In the UK, unless you are taking part in certain sports competitions, wearing a cycle helmet is not compulsory. The debate as to whether cycle helmets should be made a mandatory piece of cycling equipment is heated and topical. But, surely, it’s pretty clear cut; whether you are a child or adult, taking part in a competition or commuting to work, wearing a cycle helmet should be made compulsory. Or should it…
The Case For
Maisie Godden-Hall was 11 years when she sustained serious injuries in an accident on 3rd November 2016 as she was cycling to school. She believes that her cycle helmet saved her life and she is now campaigning for cycle helmets to be made mandatory.
Maisie describes how she was getting ready to go to school but was running late as she couldn’t remember where she had put her helmet. Having found the helmet, she was cycling to school when a car pulled out at a junction ahead of her. She braked too hard causing her to fly over the handlebars and landed in the road. The driver didn’t see her and drove over her. Maisie sustained three breaks to her pelvis, a broken collar bone, major facial injuries and lost seven teeth. Doctors told her that her helmet saved her life. Fortunately, Maisie has now recovered well from the accident.
Sadly, there are many similar accidents involving adults and children alike. In 2003, Andrey Kivilev was a 29-year-old professional road cyclist when he died during the Paris-Nice cycle race. His death lead to the International Cyclist Union, the world governing body for cycling, making it compulsory for the wearing of cycling helmets in all endorsed races.
Followers of the Tour de France and other major cycle races will know that all professional cyclists now wear helmets. In downhill mountain bike races, cyclists must wear a full head and face helmet. Certainly, in local amateur races that I have taken part in, all competitors’ equipment, including helmets are inspected before the start and competitors are not allowed to take part unless they are wearing a helmet.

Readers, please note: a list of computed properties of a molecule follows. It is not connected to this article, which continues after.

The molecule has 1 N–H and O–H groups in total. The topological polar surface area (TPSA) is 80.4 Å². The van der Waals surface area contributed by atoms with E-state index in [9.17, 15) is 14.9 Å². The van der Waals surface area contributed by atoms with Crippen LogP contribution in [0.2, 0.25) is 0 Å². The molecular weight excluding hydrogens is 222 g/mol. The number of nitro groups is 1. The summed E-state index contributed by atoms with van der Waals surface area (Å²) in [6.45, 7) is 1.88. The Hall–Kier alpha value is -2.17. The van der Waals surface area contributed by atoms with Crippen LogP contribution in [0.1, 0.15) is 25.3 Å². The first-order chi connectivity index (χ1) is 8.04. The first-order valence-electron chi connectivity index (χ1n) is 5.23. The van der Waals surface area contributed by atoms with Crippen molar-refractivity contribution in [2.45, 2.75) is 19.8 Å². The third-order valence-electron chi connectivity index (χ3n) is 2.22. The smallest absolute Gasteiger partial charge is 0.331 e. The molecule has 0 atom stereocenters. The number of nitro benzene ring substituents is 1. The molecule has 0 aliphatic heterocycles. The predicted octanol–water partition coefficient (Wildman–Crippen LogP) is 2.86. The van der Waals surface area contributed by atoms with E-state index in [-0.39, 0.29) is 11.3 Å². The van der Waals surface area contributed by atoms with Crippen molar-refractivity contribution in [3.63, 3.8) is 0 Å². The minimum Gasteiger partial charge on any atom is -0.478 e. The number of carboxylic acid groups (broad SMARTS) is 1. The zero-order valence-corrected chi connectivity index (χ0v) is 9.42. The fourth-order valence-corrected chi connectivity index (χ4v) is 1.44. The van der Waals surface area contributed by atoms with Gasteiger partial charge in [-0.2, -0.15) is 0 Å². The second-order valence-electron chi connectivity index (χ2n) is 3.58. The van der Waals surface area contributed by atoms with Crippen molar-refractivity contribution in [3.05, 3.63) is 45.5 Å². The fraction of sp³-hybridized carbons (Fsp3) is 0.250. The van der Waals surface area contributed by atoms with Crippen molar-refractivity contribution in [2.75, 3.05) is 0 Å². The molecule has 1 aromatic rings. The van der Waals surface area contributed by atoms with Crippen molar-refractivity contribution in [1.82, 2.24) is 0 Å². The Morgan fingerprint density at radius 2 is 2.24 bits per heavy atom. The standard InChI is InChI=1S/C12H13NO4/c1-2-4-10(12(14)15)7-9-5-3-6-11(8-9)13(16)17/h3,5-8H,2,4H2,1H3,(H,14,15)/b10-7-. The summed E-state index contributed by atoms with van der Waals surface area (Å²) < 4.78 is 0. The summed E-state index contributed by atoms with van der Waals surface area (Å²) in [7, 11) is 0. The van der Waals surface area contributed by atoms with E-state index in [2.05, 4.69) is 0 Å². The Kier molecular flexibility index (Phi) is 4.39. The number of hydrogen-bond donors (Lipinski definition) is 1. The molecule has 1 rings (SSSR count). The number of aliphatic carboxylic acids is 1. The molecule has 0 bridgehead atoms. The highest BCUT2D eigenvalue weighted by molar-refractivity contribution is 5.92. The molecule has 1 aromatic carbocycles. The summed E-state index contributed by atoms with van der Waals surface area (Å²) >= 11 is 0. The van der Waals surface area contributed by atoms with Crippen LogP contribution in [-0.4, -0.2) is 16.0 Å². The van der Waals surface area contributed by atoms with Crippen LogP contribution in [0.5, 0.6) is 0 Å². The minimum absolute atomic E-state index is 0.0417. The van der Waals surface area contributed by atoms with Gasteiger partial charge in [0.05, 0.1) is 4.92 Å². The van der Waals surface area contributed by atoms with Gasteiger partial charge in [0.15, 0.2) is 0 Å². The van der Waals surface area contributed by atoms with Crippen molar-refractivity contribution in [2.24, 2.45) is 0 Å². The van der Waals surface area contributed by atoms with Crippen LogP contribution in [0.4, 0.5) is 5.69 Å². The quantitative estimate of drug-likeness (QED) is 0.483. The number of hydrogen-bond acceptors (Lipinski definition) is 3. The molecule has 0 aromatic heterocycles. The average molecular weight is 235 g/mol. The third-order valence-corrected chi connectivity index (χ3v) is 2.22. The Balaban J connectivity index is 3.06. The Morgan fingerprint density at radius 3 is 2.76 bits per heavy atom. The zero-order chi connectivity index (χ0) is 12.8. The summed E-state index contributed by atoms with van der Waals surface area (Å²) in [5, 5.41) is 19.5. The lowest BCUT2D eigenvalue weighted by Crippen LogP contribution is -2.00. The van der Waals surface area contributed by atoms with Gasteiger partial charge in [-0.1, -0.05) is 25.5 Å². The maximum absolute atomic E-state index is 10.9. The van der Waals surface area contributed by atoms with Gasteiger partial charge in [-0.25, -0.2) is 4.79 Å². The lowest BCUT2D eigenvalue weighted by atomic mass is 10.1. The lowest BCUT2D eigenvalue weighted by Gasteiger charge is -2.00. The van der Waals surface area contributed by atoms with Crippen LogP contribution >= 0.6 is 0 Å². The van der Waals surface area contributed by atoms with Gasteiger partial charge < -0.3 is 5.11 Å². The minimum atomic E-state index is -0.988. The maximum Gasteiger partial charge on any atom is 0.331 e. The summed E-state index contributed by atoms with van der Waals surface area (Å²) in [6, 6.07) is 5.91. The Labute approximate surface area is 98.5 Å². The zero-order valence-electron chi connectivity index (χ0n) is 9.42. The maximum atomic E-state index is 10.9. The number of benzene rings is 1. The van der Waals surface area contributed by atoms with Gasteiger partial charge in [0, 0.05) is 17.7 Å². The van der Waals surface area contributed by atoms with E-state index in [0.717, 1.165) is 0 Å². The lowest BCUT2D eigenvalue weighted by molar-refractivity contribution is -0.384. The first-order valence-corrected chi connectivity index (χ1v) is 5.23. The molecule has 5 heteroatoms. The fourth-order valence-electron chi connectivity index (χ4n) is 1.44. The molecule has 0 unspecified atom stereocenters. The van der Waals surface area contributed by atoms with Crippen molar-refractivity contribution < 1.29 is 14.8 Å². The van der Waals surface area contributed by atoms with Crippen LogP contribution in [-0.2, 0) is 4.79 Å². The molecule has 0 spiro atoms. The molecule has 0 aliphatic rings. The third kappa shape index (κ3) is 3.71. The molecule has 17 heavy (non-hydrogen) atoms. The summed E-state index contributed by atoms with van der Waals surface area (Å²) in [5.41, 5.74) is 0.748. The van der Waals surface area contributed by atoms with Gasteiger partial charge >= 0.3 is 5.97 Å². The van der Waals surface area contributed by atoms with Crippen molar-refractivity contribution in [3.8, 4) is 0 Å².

The road safety charity, Brake, reports that wearing cycle helmets reduces the risk of head injuries by 85%, brain injuries by 88% and severe brain injuries by at least 75%.
On the face of it, it seems obvious that cycle helmets should be compulsory. Even if one life is saved or an injury prevented then the wearing of cycle helmets should be supported.
The Case Against
Many, however, will argue that the debate is not so one sided.
Cycling UK, an independent campaigning organisation, says that it should be up to the individual to decide whether or not to wear a helmet and that making it mandatory will deter people from cycling. Australia is an example of this, where a helmet-wearing law was introduced from 1990 to 1992, only to see the number of people cycling reduced. Cycling UK argues that the health benefits of cycling significantly outweigh the relatively low risks involved.
There are also doubts about the effectiveness of helmets. Whilst they might be designed to withstand low impact or minor knocks, it must be questioned as to whether they are truly effective in a serious collision. After all, cycle helmets provide no neck or facial protection.
Others argue that wearing a helmet is actually detrimental as cyclists are more likely to take more risks and go faster than they would have done had they not been wearing a helmet.
In the unfortunate case described above involving Maisie, she describes how she was cycling faster as she had been delayed by looking for her helmet. Therefore, had she left on time without her helmet and thus had not needed to cycle as fast, would the accident have been avoided? Whilst very limited medical evidence is available in this case, there is actually no mention of a head injury. Is the helmet debate even relevant to this case?
She also states: “I was cycling my regular route, which involved using the crossings and cycling on the pavement. There is a junction on my route where I generally move into the bus lane, as there is a wall that blocks the view for drivers”. It was at this junction that she had to brake hard and her accident occurred.
Rather than automatically concluding that helmets should be made mandatory, perhaps greater attention needs to be made to increasing the number of cycle routes and making them safer as well as having better laid out junctions.
On balance, I believe that cyclists should be free to make their own decision as to whether they wear helmets or not. I believe more focus should be made on making cycling the norm, as it is in the Netherlands, and thereby improving the overall health of the UK.
I also believe that consideration should be given to the construction of cycle helmets so there is more protection around the side of the head and neck. Certain newer models now appear more robust than the older versions and would seem to provide greater protection.
For now, I will continue to wear a cycle helmet as in my view it is the safest option and I see no harm in wearing one.